will be Mevatel the Avodah Zarah. Even if the Nochri did not see his Avodah
Zarah break, we may still assume that since the Nochri will be Mevatel this
statue from being an idol when he finds out that it fell apart, a broken
idol no longer qualifies as an Avodah Zarah.
(b) The RIF, ROSH, and RITVA learn that Shmuel agrees with Rebbi Yochanan
and maintains that when an idol broke by itself, the pieces are prohibited.
Shmuel's ruling that the pieces are permitted applies only when someone
actively broke the idol. The RAMBAN here explains that when one finds a
broken piece of an Avodah Zarah, he may assume that it was broken in order
to exchange it for a different Avodah Zarah, or simply by an unsatisfied
customer who was Mevatel the Avodah Zarah, and thus it is permitted.
However, when one sees that the idol simply broke apart by itself (and no
one was Mevatel it), even Shmuel agrees that it remains forbidden.
Shmuel and Rebbi Yochanan are following the basic concept of Bitul of Avodah
Zarah. Rebbi Yochanan maintains that a Nochri must be Mevatel his Avodah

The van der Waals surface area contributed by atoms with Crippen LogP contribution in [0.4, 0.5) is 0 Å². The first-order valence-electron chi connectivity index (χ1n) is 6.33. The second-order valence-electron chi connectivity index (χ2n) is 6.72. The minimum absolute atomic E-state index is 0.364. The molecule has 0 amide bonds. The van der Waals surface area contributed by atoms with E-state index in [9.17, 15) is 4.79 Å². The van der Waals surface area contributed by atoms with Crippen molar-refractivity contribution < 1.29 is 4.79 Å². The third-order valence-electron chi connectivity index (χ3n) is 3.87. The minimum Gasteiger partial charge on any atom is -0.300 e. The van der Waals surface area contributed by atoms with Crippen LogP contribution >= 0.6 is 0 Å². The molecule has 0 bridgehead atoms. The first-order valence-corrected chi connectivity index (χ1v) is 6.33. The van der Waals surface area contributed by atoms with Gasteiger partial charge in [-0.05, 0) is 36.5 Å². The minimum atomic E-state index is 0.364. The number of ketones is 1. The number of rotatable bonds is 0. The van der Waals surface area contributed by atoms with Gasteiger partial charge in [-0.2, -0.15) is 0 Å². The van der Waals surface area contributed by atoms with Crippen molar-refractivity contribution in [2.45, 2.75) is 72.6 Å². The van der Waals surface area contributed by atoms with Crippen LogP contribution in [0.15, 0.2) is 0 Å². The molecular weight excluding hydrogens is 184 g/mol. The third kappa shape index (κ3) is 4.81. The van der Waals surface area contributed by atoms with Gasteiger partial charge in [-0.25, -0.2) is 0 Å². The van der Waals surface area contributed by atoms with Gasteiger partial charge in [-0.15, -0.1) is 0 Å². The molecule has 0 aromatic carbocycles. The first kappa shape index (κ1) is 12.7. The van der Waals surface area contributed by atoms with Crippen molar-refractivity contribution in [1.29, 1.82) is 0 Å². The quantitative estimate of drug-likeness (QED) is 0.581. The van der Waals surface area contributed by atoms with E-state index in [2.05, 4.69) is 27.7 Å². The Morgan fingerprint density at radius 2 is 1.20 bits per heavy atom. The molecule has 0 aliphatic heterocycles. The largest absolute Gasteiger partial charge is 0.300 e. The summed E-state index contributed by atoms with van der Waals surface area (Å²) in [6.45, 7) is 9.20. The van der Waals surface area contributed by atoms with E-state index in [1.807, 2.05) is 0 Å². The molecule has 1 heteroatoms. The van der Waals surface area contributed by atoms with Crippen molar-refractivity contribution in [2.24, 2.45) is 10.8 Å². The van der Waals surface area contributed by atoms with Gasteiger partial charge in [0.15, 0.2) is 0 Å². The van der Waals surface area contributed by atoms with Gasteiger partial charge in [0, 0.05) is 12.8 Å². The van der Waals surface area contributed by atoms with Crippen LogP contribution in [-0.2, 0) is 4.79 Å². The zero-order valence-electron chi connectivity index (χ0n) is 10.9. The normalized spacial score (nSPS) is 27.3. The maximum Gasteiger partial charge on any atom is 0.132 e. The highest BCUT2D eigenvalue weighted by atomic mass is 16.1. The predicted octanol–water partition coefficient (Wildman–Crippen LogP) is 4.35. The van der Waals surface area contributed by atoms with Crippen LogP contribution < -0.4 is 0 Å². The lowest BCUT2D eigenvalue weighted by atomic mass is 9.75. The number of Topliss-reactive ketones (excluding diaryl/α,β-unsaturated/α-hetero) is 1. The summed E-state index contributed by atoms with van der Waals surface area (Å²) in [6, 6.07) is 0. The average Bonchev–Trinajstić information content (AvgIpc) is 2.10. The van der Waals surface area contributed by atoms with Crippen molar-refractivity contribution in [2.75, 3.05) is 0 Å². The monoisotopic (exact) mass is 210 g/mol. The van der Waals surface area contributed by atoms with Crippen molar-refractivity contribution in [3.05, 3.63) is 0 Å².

Zarah, for otherwise it retains its status of being forbidden from benefit.
Shmuel maintains that because the broken pieces of Avodah Zarah probably
were from the Avodah Zarah of a Nochri that was Mevatel his Avodah Zarah, it
is now permitted to benefit from it. (Y. Montrose)
2) CAN A DOUBT OVERRIDE A CERTAINTY
QUESTION: The Gemara discusses the principle of "Ein Safek Motzi Midei
Vadai," a doubt does not override a certainty. The Gemara challenges this
concept from a Beraisa which states that if a Chaver (a person who is
trustworthy with regard to separating Terumos and Ma'aseros from his fruit)
dies and we do not know if he had separated Ma'aser from the fruit that he
left, we may assume that the Ma'aser was separated. However, the obligation
to separate Ma'aser is a definite obligation, while the assumption that
Ma'aser was removed from this fruit is only a doubt, and yet the Beraisa
states that the doubt overrides the definite assumption! Why should we say
that the doubt removes the status of Tevel from the fruit?
The Gemara, in its second answer, states that the case of the Chaver who
died does not involve any definite factor ("Vadai"), because the Chaver
might have reaped his fruit in a way which does not obligate him to separate
Ma'aser from it (such as in order to feed it to his animal). Therefore, the